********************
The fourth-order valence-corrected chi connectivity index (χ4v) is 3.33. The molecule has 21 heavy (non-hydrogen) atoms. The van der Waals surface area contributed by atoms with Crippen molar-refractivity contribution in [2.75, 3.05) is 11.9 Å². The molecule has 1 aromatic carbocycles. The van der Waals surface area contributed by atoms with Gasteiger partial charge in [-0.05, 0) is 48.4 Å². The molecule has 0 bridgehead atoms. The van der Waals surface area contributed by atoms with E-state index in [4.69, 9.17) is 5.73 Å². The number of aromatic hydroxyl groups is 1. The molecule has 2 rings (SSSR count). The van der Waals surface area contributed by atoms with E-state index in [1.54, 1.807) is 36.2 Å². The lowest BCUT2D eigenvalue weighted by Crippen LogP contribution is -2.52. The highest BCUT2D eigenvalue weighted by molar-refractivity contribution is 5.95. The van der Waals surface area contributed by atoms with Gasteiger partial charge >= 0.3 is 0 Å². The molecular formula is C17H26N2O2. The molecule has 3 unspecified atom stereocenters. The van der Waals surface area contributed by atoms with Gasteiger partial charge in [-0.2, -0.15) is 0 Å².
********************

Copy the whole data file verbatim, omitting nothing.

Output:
The fourth-order valence-corrected chi connectivity index (χ4v) is 3.33. The molecule has 21 heavy (non-hydrogen) atoms. The van der Waals surface area contributed by atoms with Crippen molar-refractivity contribution in [2.75, 3.05) is 11.9 Å². The molecule has 1 aromatic carbocycles. The van der Waals surface area contributed by atoms with Gasteiger partial charge in [-0.05, 0) is 48.4 Å². The molecule has 0 bridgehead atoms. The van der Waals surface area contributed by atoms with E-state index in [4.69, 9.17) is 5.73 Å². The number of aromatic hydroxyl groups is 1. The molecule has 2 rings (SSSR count). The van der Waals surface area contributed by atoms with E-state index in [1.54, 1.807) is 36.2 Å². The lowest BCUT2D eigenvalue weighted by Crippen LogP contribution is -2.52. The highest BCUT2D eigenvalue weighted by molar-refractivity contribution is 5.95. The van der Waals surface area contributed by atoms with Gasteiger partial charge >= 0.3 is 0 Å². The molecular formula is C17H26N2O2. The molecule has 3 unspecified atom stereocenters. The van der Waals surface area contributed by atoms with Gasteiger partial charge in [-0.2, -0.15) is 0 Å².